Hydrocortisone to Improve Survival without Bronchopulmonary Dysplasia.
(Journal Article;Multicenter Study)
BACKGROUND: Bronchopulmonary dysplasia is a prevalent complication after extremely preterm birth. Inflammation with mechanical ventilation may contribute to its development. Whether hydrocortisone treatment after the second postnatal week can improve survival without bronchopulmonary dysplasia and without adverse neurodevelopmental effects is unknown. METHODS: We conducted a trial involving infants who had a gestational age of less than 30 weeks and who had been intubated for at least 7 days at 14 to 28 days. Infants were randomly assigned to receive either hydrocortisone (4 mg per kilogram of body weight per day tapered over a period of 10 days) or placebo. Mandatory extubation thresholds were specified. The primary efficacy outcome was survival without moderate or severe bronchopulmonary dysplasia at 36 weeks of postmenstrual age, and the primary safety outcome was survival without moderate or severe neurodevelopmental impairment at 22 to 26 months of corrected age. RESULTS: We enrolled 800 infants (mean [±SD] birth weight, 715±167 g; mean gestational age, 24.9±1.5 weeks). Survival without moderate or severe bronchopulmonary dysplasia at 36 weeks occurred in 66 of 398 infants (16.6%) in the hydrocortisone group and in 53 of 402 (13.2%) in the placebo group (adjusted rate ratio, 1.27; 95% confidence interval [CI], 0.93 to 1.74). Two-year outcomes were known for 91.0% of the infants. Survival without moderate or severe neurodevelopmental impairment occurred in 132 of 358 infants (36.9%) in the hydrocortisone group and in 134 of 359 (37.3%) in the placebo group (adjusted rate ratio, 0.98; 95% CI, 0.81 to 1.18). Hypertension that was treated with medication occurred more frequently with hydrocortisone than with placebo (4.3% vs. 1.0%). Other adverse events were similar in the two groups. CONCLUSIONS: In this trial involving preterm infants, hydrocortisone treatment starting on postnatal day 14 to 28 did not result in substantially higher survival without moderate or severe bronchopulmonary dysplasia than placebo. Survival without moderate or severe neurodevelopmental impairment did not differ substantially between the two groups. (Funded by the National Institutes of Health; ClinicalTrials.gov number, NCT01353313.).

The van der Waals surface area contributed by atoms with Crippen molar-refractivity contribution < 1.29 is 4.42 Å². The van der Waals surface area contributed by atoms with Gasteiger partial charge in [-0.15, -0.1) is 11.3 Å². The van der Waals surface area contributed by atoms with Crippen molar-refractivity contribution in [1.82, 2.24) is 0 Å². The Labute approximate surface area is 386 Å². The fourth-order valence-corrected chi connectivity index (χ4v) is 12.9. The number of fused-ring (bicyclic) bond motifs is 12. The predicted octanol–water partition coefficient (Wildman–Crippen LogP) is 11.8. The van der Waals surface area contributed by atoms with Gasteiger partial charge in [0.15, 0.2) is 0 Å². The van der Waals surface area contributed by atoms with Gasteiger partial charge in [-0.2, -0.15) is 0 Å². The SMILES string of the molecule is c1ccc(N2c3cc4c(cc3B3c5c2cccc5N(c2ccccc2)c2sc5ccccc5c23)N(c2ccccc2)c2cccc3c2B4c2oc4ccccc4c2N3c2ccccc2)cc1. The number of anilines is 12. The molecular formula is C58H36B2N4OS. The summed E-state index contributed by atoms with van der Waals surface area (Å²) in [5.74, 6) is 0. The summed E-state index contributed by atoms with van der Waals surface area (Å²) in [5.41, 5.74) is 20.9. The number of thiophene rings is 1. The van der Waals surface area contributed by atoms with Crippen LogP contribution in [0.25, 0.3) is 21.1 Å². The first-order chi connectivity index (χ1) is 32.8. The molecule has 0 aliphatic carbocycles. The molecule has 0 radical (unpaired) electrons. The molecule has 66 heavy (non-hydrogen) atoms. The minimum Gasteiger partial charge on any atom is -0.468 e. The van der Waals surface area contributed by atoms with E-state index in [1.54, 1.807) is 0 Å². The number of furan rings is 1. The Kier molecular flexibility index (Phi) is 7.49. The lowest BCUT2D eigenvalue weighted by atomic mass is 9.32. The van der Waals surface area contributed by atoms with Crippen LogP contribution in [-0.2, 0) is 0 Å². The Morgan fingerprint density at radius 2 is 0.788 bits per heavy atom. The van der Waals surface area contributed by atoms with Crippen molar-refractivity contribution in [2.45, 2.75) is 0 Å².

Watterberg, KL; Walsh, MC; Li, L; Chawla, S; D'Angio, CT; Goldberg, RN; Hintz, SR; Laughon, MM; Yoder, BA; Kennedy, KA; McDavid, GE; Backstrom-Lacy, C; Das, A; Crawford, MM; Keszler, M; Sokol, GM; Poindexter, BB; Ambalavanan, N; Hibbs, AM; Truog, WE; Schmidt, B; Wyckoff, MH; Khan, AM; Garg, M; Chess, PR; Reynolds, AM; Moallem, M; Bell, EF; Meyer, LR; Patel, RM; Van Meurs, KP; Cotten, CM; McGowan, EC; Hines, AC; Merhar, S; Peralta-Carcelen, M; Wilson-Costello, DE; Kilbride, HW; DeMauro, SB; Heyne, RJ; Mosquera, RA; Natarajan, G; Purdy, IB; Lowe, JR; Maitre, NL; Harmon, HM; Hogden, LA; Adams-Chapman, I; Winter, S; Malcolm, WF; Higgins, RD; Eunice Kennedy Shriver NICHD Neonatal Research Network,
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